HSBC has publicly confirmed that director Alan Thomson has resigned, however the bank insists his decision has nothing to do with proposals to jail top bankers for reckless misconduct.
Thomson, a senior member of HSBC's audit and risk committee, resigned on 4 September and left in October, the bank has confirmed. The news was initially revealed to IBTimes UK by sources close to the bank on 8 October, speaking off the record.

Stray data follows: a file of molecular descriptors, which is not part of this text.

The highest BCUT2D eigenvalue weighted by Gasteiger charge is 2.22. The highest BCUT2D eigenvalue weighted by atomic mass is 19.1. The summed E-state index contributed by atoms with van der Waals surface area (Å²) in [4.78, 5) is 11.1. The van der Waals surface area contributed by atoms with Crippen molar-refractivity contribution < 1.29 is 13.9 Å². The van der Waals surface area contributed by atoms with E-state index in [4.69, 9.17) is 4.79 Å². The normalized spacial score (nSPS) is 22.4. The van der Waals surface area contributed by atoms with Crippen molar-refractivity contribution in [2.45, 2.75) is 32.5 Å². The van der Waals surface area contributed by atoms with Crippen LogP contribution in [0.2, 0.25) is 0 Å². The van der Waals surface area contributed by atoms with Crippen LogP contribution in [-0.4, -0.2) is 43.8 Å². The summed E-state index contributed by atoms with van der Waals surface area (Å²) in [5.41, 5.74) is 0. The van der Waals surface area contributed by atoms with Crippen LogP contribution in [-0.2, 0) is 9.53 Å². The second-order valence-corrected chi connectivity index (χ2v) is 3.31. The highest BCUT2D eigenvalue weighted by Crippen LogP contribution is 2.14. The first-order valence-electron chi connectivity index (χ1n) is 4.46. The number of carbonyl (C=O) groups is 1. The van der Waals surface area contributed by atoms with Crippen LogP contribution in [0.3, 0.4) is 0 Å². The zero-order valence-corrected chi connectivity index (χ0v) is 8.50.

Andrew Tyrie, the lawmaker in charge of recommending rules to overhaul the banking industry, subsequently asked HSBC to clarify the position of Thomson, given his previous statements against the proposed Senior Managers Regime - which has the power to imprison top bankers for up to seven years.
HSBC chairman Douglas Flint has now admitted that Thomson had "some incremental concerns surrounding the application of the new senior manager's regime to NEDs [non-executive directors]".
However, Flint said his departure was because "expanded regulatory expectations" meant there was greater demand on his time.
Meanwhile, John Trueman, the UK operation's deputy chairman is understood to be close to resigning, despite having only taken on the role in December last year.